Gina: Well I think people use the river for so many reasons. Some people are very connected to it. Perhaps they’ve put the ashes of their parents in it. There have been suicides in the river. There are murders, there are bodies that have been washed up. It has a darker side. There is that above and below. I think also, it stores a lot of memories for people and those memories can be both positive and also very challenging or very sad. So, the emotional capacity of the river is enormous and a lot of research was done in 2012... Professor Sue Broomhall and myself worked on that and with the National Trust at the time which was a fantastic thing to look at our emotional connections. And one of the things that came out in that which was beautiful was just it didn’t matter who you were, or how old you were or what culture you were from, the emotional connection to somewhere on the river that meant something to you, didn’t ever clash through any kind of cultural issue. It was your own personal connection.

Christine: There’s some beautiful poetry in this podcast. Shall we have a listen?

“It unsettles me as I stare into its darkness. But I try not to turn away. I keep looking as long as it flows, parting from itself and meeting itself again in a quiet cove where it will rake the beach, shells are lifting and settling like breath and if I’m lucky enough to see black swans moving in pairs, returning home, I wonder if a river could break, I wonder if it is a snake or a turtle or if it is a god”.

Christine: Who are we hearing there?

Gina: Dr Nandi Chinna, fabulous poet from Western Australia and living in Fremantle at the moment. A poet in residence I think at City of Melville as we speak. Yes, she has a beautiful way of taking us in and you know the river is a gateway to understanding and Nandi takes us there in a gentler way that touches really deeply, I think.

Christine: Yeah, wonderful. Well Kate, what do you think about all this? How significant is the ongoing spiritual and social significance of the river for communities and for our records as well?

Dr Gregory: Hi, well I think, as Gina has so wonderfully described it has got huge significance and I think for me one of the biggest shifts in perception for me in listening to this podcast, is the awareness of rather than thinking about the Swan River, as a river, as a discrete body of water... to think about the Swan coastal plain and the network of sort of tributaries and the aquifer of water that is underneath Perth city as this reservoir of water and I... that sort of lives and breathes and swells with rain and depletes over summer and feeds on the tributaries and flows into the river and its beautifully, absolutely beautifully described by Noel Nannup in this podcast. And that’s a real shift in perception for me because we’ve kind of... I think the history of planning in Perth has been one of kind of shoring up the edges of the river if you like. We’re kind of... we’ve filled in lakes and swamp land. I mean the Perth Cultural Centre and the train station, we’ve built...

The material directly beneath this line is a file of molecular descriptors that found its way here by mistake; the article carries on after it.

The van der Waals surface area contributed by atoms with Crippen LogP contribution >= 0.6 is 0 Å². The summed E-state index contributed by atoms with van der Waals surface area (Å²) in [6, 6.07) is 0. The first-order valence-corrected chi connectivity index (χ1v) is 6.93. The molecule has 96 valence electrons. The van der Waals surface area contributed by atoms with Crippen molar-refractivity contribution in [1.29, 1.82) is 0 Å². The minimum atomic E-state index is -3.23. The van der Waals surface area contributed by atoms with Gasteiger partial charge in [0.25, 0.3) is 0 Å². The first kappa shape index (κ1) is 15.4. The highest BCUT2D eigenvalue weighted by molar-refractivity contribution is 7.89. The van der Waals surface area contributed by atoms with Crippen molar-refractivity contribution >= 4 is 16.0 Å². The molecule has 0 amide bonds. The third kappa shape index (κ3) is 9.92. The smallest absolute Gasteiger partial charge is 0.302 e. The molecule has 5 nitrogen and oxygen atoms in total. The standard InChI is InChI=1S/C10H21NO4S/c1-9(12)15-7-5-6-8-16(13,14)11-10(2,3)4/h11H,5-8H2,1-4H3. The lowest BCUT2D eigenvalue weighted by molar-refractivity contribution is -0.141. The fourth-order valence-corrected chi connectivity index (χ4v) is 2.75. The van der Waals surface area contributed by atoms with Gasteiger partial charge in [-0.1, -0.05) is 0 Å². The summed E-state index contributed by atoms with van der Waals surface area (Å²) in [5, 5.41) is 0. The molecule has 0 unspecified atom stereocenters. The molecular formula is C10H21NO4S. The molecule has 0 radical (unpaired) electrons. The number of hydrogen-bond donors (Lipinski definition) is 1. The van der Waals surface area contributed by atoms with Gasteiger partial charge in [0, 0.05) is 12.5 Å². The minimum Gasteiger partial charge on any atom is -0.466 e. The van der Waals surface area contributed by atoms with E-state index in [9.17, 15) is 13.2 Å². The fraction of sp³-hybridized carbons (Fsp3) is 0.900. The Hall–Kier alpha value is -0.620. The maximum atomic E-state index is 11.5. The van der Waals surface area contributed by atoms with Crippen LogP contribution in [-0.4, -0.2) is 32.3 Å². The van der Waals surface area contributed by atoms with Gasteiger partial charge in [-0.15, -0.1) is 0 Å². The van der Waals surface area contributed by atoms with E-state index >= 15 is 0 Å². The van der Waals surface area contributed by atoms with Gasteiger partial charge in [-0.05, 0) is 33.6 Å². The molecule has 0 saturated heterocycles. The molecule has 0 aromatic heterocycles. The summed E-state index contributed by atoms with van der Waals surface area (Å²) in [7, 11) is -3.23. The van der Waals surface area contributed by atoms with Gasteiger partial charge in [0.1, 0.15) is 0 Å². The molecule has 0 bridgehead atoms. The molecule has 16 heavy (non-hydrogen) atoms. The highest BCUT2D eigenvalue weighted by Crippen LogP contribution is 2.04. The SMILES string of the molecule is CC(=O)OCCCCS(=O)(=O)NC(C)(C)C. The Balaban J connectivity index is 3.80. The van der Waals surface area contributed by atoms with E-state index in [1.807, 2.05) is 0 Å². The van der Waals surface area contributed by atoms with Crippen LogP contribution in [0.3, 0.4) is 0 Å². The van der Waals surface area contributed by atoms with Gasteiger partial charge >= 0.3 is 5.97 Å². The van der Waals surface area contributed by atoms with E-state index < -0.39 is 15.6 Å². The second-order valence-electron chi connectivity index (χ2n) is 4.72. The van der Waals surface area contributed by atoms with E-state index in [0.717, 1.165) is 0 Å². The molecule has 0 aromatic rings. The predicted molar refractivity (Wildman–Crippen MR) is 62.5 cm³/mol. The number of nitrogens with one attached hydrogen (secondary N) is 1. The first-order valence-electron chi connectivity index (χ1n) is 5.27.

Christine: East Perth

Dr Gregory: Yes, that’s right. Plenty of infill and...

Christine: The Library.

Dr Gregory: The Library! Sits on this former lake. I think just that shift in perception about this actually being... and its counter to what we imagine but it actually being the importance of water in this landscape and this being a watery landscape. Yet that contrast with the dryness... it’s just, it’s just... yes. I think really, really...

Gina: Everyone thinks it’s really dry here but it’s just like... “What do you mean Daniel? You mean it’s not really dry?... Oh no, no it’s very wet”.

Dr Gregory: [Laughs] This podcast will challenge perceptions.

Christine: Yes, it has a bit of everything.

Well look, it was nice to hear about it. Thank you both for coming in on a Friday afternoon. Gina Pickering, very nice to meet you.

Gina: And you.

Christine: Dr Kate Gregory, I’ll see you again soon.

Dr Gregory: Yes, love to. Thanks Christine.

Christine: Battye Historian from the State Library.

So, it is called ‘Walking on Water, Spirit of the Swan Coastal Plains’.

So, if you go to the State Library of WA’s website or on Spotify you’ll find it.


You might be interested in

Spirit of the Swan Coastal Plain
Rare Stories from the West
Rare Stories from the West - Part 1. A podcast exploring the significance of the Derbarl Yerrigan (Swan River) in the creation of the city of Perth. Produced by Gina Pickering.
Aboriginal stories
We stand on ancient ground. The Perth CBD area was originally home to a chain of seasonal wetlands and lakes.
SLWA on ABC Radio
Dr Kate looks at a collection that is widely acknowledged as one of the State Library's treasures – the Freycinet Collection.
This page last updated on 1 April 2022